The murder rate in India has seen a significant decline since the 1960s and has reached its lowest point ever. Even the absolute number of murders in 2014 was lower than 1992, which recorded the highest murder rate (number of murder per lakh population).

The data comes from the annual National Crime Records Bureau's publication, Crime in India.

In 2014, India witnessed 33,981 murders and 3,332 incidents of culpable homicide not amounting to murder. Combining the rate of the two crimes per lakh population gives the murder rate. For 2014, the murder rate was 3.0. In 2013, this number was even lower, at 2.98.

An even lower rate was recorded in 1970, when 16,180 murder and 2,357 culpable homicides gave a combined rate of 2.94.

Source: TOI

The NCRB data, which was analysed from 1957, shows a steady rise of murder from the 60s to its peak in 1992, when the combined rate was 5.15 — double the level from 1957. However, since 1992 the rate has been steadily falling.

Even the state-wise comparison of data from 1992 to 2014 shows that the murder rate has decreased in 26 of the 32 states and UTs that existed then. ( To make the data comparable, 2014 figures of Andhra Pradesh and Telangana, Bihar and Jharkhand, Uttar Pradesh and Uttarakhand, Madhya Pradesh and Chhattisgarh have been clubbed together).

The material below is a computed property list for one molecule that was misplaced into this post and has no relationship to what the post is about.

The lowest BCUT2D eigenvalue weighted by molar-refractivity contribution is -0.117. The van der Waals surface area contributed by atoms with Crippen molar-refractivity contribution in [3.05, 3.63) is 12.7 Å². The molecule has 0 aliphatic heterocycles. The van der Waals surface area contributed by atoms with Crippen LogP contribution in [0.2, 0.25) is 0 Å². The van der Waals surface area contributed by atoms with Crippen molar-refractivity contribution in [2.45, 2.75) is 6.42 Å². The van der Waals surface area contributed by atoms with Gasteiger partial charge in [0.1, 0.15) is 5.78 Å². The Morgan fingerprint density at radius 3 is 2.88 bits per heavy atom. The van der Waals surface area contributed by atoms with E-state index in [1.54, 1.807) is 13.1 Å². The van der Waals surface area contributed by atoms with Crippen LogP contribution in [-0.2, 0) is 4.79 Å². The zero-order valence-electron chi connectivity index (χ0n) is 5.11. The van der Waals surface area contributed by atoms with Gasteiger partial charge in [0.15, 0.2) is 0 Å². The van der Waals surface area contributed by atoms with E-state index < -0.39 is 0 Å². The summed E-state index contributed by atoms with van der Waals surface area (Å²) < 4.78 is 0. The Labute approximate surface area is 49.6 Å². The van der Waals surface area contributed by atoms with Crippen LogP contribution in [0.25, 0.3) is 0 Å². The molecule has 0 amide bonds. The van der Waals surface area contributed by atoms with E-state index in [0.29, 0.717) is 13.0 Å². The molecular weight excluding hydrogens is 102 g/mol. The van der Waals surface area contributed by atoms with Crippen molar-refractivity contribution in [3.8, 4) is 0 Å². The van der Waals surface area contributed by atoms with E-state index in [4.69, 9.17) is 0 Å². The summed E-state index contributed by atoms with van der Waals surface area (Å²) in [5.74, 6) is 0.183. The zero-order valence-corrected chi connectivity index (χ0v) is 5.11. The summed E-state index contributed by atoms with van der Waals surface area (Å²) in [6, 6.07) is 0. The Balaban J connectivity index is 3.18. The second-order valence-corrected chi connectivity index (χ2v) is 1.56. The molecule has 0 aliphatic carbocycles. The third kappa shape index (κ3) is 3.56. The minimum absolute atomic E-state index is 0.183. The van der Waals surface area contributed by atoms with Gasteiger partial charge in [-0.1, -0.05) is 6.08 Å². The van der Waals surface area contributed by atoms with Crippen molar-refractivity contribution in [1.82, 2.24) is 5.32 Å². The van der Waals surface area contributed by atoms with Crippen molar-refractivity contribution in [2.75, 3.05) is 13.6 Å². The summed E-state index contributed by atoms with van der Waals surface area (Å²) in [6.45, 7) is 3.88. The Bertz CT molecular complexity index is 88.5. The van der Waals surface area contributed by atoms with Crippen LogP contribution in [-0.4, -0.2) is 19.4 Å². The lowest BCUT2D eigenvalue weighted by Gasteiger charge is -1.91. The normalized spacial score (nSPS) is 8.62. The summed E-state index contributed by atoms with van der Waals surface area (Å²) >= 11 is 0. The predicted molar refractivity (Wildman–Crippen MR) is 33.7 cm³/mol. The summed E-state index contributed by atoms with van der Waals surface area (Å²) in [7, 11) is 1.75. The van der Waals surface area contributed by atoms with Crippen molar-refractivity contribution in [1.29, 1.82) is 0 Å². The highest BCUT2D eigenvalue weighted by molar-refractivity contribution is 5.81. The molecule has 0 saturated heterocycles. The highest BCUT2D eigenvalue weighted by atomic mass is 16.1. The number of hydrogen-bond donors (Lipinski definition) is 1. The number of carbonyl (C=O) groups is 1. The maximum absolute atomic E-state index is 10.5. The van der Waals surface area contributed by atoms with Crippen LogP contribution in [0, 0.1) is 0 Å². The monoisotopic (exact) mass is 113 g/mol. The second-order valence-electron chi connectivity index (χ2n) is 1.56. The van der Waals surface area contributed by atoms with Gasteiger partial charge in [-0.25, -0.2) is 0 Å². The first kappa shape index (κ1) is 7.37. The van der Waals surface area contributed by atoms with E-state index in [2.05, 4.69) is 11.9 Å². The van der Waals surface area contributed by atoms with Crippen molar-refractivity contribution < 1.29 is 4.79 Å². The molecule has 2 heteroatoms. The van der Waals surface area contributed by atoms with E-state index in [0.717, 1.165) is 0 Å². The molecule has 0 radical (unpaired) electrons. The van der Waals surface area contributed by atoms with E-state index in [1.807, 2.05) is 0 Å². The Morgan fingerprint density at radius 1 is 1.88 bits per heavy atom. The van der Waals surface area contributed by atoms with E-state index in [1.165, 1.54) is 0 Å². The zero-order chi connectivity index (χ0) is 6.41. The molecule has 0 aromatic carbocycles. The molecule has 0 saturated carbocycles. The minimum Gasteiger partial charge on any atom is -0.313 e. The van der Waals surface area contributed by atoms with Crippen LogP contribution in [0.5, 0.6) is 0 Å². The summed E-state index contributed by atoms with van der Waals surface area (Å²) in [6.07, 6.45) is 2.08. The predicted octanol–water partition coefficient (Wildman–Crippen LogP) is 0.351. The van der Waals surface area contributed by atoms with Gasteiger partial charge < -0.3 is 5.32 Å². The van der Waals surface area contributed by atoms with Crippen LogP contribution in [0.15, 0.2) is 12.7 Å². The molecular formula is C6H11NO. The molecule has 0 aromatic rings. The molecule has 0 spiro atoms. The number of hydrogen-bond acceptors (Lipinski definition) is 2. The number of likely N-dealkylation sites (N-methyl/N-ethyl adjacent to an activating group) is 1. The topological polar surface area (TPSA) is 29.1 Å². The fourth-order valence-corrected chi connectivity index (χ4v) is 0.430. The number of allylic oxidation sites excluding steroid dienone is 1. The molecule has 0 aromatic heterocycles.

In 1992, Uttar Pradesh saw 12,287 incidents of murder and culpable homicide not amounting to murder. It was followed by Bihar (5,743), Madhya Pradesh (3,753), Maharashtra (3,338) and Andhra (2841). In 2014, although the ranking has remained the same, the absolute rate of murders has fallen sharply in all these states, in some cases even halving since 1992.

Source: Gizmodo

Uttar Pradesh and Uttarakhand put together had 6,818 incidents, while for undivided Bihar and Madhya Pradesh, the number of incidents was 5,321 and 3,442 respectively. Even undivided Maharashtra and Andhra Pradesh saw a steady decline.

Despite the fact that the population has risen by a few millions in each state in the last two decades, it does not evade the fact that even the absolute number of murder has halved since 1992. This presents a rather promising picture of the state of violence in society today.

I, for one, will sleep soundly knowing this.